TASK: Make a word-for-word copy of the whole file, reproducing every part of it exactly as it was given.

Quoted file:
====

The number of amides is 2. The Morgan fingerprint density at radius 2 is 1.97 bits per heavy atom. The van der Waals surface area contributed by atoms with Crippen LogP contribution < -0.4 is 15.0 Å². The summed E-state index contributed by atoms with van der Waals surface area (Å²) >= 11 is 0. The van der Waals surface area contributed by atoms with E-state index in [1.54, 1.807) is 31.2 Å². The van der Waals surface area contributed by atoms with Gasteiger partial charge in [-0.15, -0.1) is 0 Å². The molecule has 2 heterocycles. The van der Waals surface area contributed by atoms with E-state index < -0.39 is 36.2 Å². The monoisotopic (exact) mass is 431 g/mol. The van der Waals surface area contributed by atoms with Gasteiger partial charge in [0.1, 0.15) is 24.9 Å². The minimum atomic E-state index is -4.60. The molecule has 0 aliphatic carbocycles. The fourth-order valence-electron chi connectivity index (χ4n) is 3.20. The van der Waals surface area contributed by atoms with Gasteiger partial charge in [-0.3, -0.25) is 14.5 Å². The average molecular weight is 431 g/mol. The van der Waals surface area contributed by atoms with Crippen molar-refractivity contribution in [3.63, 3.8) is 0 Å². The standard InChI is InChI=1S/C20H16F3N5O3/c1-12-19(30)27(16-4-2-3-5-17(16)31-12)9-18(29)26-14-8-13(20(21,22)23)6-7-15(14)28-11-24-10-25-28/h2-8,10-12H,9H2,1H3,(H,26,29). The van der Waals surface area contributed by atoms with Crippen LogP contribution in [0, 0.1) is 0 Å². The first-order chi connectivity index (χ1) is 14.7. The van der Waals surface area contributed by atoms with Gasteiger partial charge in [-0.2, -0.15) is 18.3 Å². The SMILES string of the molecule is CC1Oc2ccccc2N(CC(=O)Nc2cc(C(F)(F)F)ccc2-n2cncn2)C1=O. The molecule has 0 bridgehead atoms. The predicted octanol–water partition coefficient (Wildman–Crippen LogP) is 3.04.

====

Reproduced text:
The number of amides is 2. The Morgan fingerprint density at radius 2 is 1.97 bits per heavy atom. The van der Waals surface area contributed by atoms with Crippen LogP contribution < -0.4 is 15.0 Å². The summed E-state index contributed by atoms with van der Waals surface area (Å²) >= 11 is 0. The van der Waals surface area contributed by atoms with E-state index in [1.54, 1.807) is 31.2 Å². The van der Waals surface area contributed by atoms with Gasteiger partial charge in [-0.15, -0.1) is 0 Å². The molecule has 2 heterocycles. The van der Waals surface area contributed by atoms with E-state index < -0.39 is 36.2 Å². The monoisotopic (exact) mass is 431 g/mol. The van der Waals surface area contributed by atoms with Gasteiger partial charge in [0.1, 0.15) is 24.9 Å². The minimum atomic E-state index is -4.60. The molecule has 0 aliphatic carbocycles. The fourth-order valence-electron chi connectivity index (χ4n) is 3.20. The van der Waals surface area contributed by atoms with Gasteiger partial charge in [-0.3, -0.25) is 14.5 Å². The average molecular weight is 431 g/mol. The van der Waals surface area contributed by atoms with Crippen molar-refractivity contribution in [3.63, 3.8) is 0 Å². The standard InChI is InChI=1S/C20H16F3N5O3/c1-12-19(30)27(16-4-2-3-5-17(16)31-12)9-18(29)26-14-8-13(20(21,22)23)6-7-15(14)28-11-24-10-25-28/h2-8,10-12H,9H2,1H3,(H,26,29). The van der Waals surface area contributed by atoms with Crippen LogP contribution in [0, 0.1) is 0 Å². The first-order chi connectivity index (χ1) is 14.7. The van der Waals surface area contributed by atoms with Gasteiger partial charge in [-0.2, -0.15) is 18.3 Å². The SMILES string of the molecule is CC1Oc2ccccc2N(CC(=O)Nc2cc(C(F)(F)F)ccc2-n2cncn2)C1=O. The molecule has 0 bridgehead atoms. The predicted octanol–water partition coefficient (Wildman–Crippen LogP) is 3.04.